They were only there to save buildings.
But that role shifted rapidly as the war dragged on, Sen. Roy Blunt, R-Mo., said in his speech last week at the State Historical Society of Missouri in Ellis Library.
“As it turned out, nobody had anticipated the thuggery and looting of the Nazis,” Blunt said.
And as a result, they — the members of the Monuments, Fine Arts and Archives program or, more simply, the “Monuments Men” — had saved more than 5 million paintings and sculptures by 1951, returning them to their original owners after a wave of wartime art theft by Nazi Germany.
The program was commissioned by President Franklin D. Roosevelt on the recommendation of then-Gen. Dwight Eisenhower in an effort to prevent Allied forces from bombing buildings that held something of cultural significance inside them.
“The Allies almost accidentally bombed … the Leaning Tower of Pisa,” Blunt said. “If there was a German anti-aircraft gun or something there, you might have decided, ‘Well, we’ve got to get rid of that gun.’ But we don’t want to just get rid of the Leaning Tower of Pisa just because we don’t know how to avoid doing it.”
At its height, the program included 350 Allied men and women, mostly Americans who, following the D-Day invasion in 1944, took to preserving European art and architecture that would have otherwise been lost or destroyed during combat. Of the original 350, 14 were from Missouri or worked in Missouri. Two, Hellmut Lehmann-Haupt and Lewis Williams, served as professors at MU, and others went on to direct the Nelson-Atkins Museum of Art in Kansas City.
Today, only six members of the original corps survive; two were killed in action. None of the living members are Missourians. That urgency led Blunt to sponsor a bipartisan resolution that would award the Congressional Gold Medal to all 350 Monuments Men.
“It’s important to look for opportunities to remind ourselves of who we are and how we got to be who we are,” Blunt said.
The MFAA’s reclamation of late-Renaissance works like the “Ghent Altarpiece,” “The Last Supper,” “Portrait of a Lady” and “Portrait of a Gentleman” is justification enough for the award, he said.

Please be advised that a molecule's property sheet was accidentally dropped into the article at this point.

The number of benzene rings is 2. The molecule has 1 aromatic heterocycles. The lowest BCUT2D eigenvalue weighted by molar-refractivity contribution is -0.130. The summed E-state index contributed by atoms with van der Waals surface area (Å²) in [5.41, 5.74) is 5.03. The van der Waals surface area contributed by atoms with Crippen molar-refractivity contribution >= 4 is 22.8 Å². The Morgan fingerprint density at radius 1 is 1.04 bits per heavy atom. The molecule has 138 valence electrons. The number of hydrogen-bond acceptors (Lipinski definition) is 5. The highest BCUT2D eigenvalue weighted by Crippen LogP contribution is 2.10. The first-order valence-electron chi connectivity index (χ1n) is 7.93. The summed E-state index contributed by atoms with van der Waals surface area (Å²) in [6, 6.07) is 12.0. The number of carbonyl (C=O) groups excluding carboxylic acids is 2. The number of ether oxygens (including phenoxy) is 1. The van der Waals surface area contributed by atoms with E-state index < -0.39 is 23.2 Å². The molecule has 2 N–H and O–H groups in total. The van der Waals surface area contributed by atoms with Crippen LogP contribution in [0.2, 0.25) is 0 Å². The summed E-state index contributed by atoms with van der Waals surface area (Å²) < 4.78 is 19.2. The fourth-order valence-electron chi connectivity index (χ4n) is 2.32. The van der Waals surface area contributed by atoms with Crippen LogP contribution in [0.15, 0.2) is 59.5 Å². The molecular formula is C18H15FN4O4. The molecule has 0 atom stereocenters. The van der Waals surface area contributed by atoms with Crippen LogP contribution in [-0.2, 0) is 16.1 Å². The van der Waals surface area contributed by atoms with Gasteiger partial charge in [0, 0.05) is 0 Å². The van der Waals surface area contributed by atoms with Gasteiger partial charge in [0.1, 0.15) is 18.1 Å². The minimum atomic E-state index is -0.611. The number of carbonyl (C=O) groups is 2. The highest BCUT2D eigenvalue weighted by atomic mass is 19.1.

“Our connections to saving these treasures is significant, and I think beyond that, there’s a lesson to be learned here: World War II wasn’t the only time where great works were in danger,” Blunt said.
Blunt visited Cairo following the 2011 Arab Spring uprising, and he cited the impact of looting on the Egyptian Museum — most notably on its famous King Tutankhamun exhibit, which was ransacked for gold when desperate protesters broke in at the peak of the revolution. Blunt also noted the damage done to historical sites and museums in Iraq by looters in the 2000s as an example for later American military operations to avoid.
The MFAA also received the big-screen treatment with “The Monuments Men,” a semi-biographical historical fiction film that hit theaters earlier this month. The movie was loosely based on “Rescuing Da Vinci,” a 2006 biography of the corps by Robert Edsel.
Edsel praised Blunt for his commitment to the legislation but stressed urgency.
“Sens. Blunt and (Bob Menendez, D-N.J.) are to be commended for taking the lead in garnering the urgently needed support of their colleagues to pass this bill to honor these World War II veterans,” Edsel said in an email. “Only a handful of Monuments Men and women are still with us. The youngest Monuments Man, Harry Ettlinger, is 88 years of age. Time is of the essence.”